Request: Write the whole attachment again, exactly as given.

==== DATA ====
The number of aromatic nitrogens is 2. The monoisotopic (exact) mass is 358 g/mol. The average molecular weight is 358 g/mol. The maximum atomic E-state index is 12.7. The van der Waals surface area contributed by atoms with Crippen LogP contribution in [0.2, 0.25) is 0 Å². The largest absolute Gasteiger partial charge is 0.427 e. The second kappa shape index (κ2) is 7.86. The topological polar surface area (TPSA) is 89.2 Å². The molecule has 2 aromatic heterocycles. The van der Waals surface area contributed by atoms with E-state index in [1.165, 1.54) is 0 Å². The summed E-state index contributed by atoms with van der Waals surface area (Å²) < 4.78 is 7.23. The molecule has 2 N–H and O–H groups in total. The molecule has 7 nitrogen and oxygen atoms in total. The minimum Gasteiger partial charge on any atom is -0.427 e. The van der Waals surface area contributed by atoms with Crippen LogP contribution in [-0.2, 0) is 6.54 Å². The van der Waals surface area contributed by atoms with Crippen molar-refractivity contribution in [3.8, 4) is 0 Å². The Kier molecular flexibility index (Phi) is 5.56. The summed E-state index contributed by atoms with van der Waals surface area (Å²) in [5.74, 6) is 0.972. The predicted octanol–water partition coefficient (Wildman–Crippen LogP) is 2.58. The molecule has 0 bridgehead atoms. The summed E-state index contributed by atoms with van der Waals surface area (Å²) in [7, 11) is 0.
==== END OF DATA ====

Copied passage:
The number of aromatic nitrogens is 2. The monoisotopic (exact) mass is 358 g/mol. The average molecular weight is 358 g/mol. The maximum atomic E-state index is 12.7. The van der Waals surface area contributed by atoms with Crippen LogP contribution in [0.2, 0.25) is 0 Å². The largest absolute Gasteiger partial charge is 0.427 e. The second kappa shape index (κ2) is 7.86. The topological polar surface area (TPSA) is 89.2 Å². The molecule has 2 aromatic heterocycles. The van der Waals surface area contributed by atoms with E-state index in [1.165, 1.54) is 0 Å². The summed E-state index contributed by atoms with van der Waals surface area (Å²) < 4.78 is 7.23. The molecule has 2 N–H and O–H groups in total. The molecule has 7 nitrogen and oxygen atoms in total. The minimum Gasteiger partial charge on any atom is -0.427 e. The van der Waals surface area contributed by atoms with Crippen LogP contribution in [-0.2, 0) is 6.54 Å². The van der Waals surface area contributed by atoms with Crippen molar-refractivity contribution in [3.8, 4) is 0 Å². The Kier molecular flexibility index (Phi) is 5.56. The summed E-state index contributed by atoms with van der Waals surface area (Å²) in [5.74, 6) is 0.972. The predicted octanol–water partition coefficient (Wildman–Crippen LogP) is 2.58. The molecule has 0 bridgehead atoms. The summed E-state index contributed by atoms with van der Waals surface area (Å²) in [7, 11) is 0.